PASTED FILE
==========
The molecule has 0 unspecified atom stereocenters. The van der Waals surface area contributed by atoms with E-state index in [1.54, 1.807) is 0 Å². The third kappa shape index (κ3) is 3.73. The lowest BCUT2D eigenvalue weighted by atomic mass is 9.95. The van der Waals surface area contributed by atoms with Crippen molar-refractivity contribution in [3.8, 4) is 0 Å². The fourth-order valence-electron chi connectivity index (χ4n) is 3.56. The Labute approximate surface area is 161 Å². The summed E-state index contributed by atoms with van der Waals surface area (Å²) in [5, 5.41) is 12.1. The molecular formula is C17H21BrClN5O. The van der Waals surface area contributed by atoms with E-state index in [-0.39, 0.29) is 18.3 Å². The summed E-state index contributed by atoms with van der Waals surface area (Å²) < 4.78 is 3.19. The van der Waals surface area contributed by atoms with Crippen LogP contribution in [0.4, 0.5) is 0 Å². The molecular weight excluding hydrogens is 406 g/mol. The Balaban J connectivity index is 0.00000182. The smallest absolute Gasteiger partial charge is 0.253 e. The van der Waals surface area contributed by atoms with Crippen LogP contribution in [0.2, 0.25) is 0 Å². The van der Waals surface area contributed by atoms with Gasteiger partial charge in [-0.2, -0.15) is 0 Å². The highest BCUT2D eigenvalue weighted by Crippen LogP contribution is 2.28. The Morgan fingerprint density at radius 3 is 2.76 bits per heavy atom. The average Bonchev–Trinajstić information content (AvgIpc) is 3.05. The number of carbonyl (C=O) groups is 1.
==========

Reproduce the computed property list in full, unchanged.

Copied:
The molecule has 0 unspecified atom stereocenters. The van der Waals surface area contributed by atoms with E-state index in [1.54, 1.807) is 0 Å². The third kappa shape index (κ3) is 3.73. The lowest BCUT2D eigenvalue weighted by atomic mass is 9.95. The van der Waals surface area contributed by atoms with Crippen molar-refractivity contribution in [3.8, 4) is 0 Å². The fourth-order valence-electron chi connectivity index (χ4n) is 3.56. The Labute approximate surface area is 161 Å². The summed E-state index contributed by atoms with van der Waals surface area (Å²) in [5, 5.41) is 12.1. The molecular formula is C17H21BrClN5O. The van der Waals surface area contributed by atoms with E-state index in [-0.39, 0.29) is 18.3 Å². The summed E-state index contributed by atoms with van der Waals surface area (Å²) < 4.78 is 3.19. The van der Waals surface area contributed by atoms with Crippen LogP contribution in [0.4, 0.5) is 0 Å². The molecular weight excluding hydrogens is 406 g/mol. The Balaban J connectivity index is 0.00000182. The smallest absolute Gasteiger partial charge is 0.253 e. The van der Waals surface area contributed by atoms with Crippen LogP contribution in [0.2, 0.25) is 0 Å². The van der Waals surface area contributed by atoms with Gasteiger partial charge in [-0.2, -0.15) is 0 Å². The highest BCUT2D eigenvalue weighted by Crippen LogP contribution is 2.28. The Morgan fingerprint density at radius 3 is 2.76 bits per heavy atom. The average Bonchev–Trinajstić information content (AvgIpc) is 3.05. The number of carbonyl (C=O) groups is 1.